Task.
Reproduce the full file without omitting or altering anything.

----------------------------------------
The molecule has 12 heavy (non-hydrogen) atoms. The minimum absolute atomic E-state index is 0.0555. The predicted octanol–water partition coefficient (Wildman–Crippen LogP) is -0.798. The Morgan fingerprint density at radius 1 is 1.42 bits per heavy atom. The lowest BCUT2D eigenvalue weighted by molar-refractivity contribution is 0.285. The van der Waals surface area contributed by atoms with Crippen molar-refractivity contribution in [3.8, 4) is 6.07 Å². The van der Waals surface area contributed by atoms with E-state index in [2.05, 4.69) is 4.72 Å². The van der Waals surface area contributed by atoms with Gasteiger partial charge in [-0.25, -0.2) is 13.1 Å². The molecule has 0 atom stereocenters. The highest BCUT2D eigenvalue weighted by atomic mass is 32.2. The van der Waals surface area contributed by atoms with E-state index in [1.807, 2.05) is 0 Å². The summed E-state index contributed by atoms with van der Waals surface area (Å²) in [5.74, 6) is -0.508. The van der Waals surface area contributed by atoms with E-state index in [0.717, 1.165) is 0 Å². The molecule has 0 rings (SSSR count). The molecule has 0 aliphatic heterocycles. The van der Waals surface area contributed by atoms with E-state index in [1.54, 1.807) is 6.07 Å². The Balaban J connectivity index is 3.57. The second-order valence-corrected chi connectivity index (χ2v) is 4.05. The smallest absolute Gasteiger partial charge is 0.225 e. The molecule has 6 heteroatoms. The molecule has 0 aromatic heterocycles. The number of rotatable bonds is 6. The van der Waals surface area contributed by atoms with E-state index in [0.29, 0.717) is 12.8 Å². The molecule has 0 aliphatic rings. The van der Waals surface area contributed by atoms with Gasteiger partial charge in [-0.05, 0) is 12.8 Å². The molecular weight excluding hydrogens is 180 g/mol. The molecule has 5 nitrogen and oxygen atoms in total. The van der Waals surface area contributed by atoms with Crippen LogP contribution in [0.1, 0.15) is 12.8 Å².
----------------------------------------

The molecule has 12 heavy (non-hydrogen) atoms. The minimum absolute atomic E-state index is 0.0555. The predicted octanol–water partition coefficient (Wildman–Crippen LogP) is -0.798. The Morgan fingerprint density at radius 1 is 1.42 bits per heavy atom. The lowest BCUT2D eigenvalue weighted by molar-refractivity contribution is 0.285. The van der Waals surface area contributed by atoms with Crippen molar-refractivity contribution in [3.8, 4) is 6.07 Å². The van der Waals surface area contributed by atoms with E-state index in [2.05, 4.69) is 4.72 Å². The van der Waals surface area contributed by atoms with Gasteiger partial charge in [-0.25, -0.2) is 13.1 Å². The molecule has 0 atom stereocenters. The highest BCUT2D eigenvalue weighted by atomic mass is 32.2. The van der Waals surface area contributed by atoms with E-state index in [1.807, 2.05) is 0 Å². The summed E-state index contributed by atoms with van der Waals surface area (Å²) in [5.74, 6) is -0.508. The van der Waals surface area contributed by atoms with E-state index in [0.717, 1.165) is 0 Å². The molecule has 0 rings (SSSR count). The molecule has 0 aliphatic heterocycles. The van der Waals surface area contributed by atoms with E-state index in [1.54, 1.807) is 6.07 Å². The Balaban J connectivity index is 3.57. The second-order valence-corrected chi connectivity index (χ2v) is 4.05. The smallest absolute Gasteiger partial charge is 0.225 e. The molecule has 6 heteroatoms. The molecule has 0 aromatic heterocycles. The number of rotatable bonds is 6. The van der Waals surface area contributed by atoms with E-state index in [0.29, 0.717) is 12.8 Å². The molecule has 0 aliphatic rings. The van der Waals surface area contributed by atoms with Gasteiger partial charge in [-0.05, 0) is 12.8 Å². The molecular weight excluding hydrogens is 180 g/mol. The molecule has 5 nitrogen and oxygen atoms in total. The van der Waals surface area contributed by atoms with Crippen LogP contribution in [0.1, 0.15) is 12.8 Å².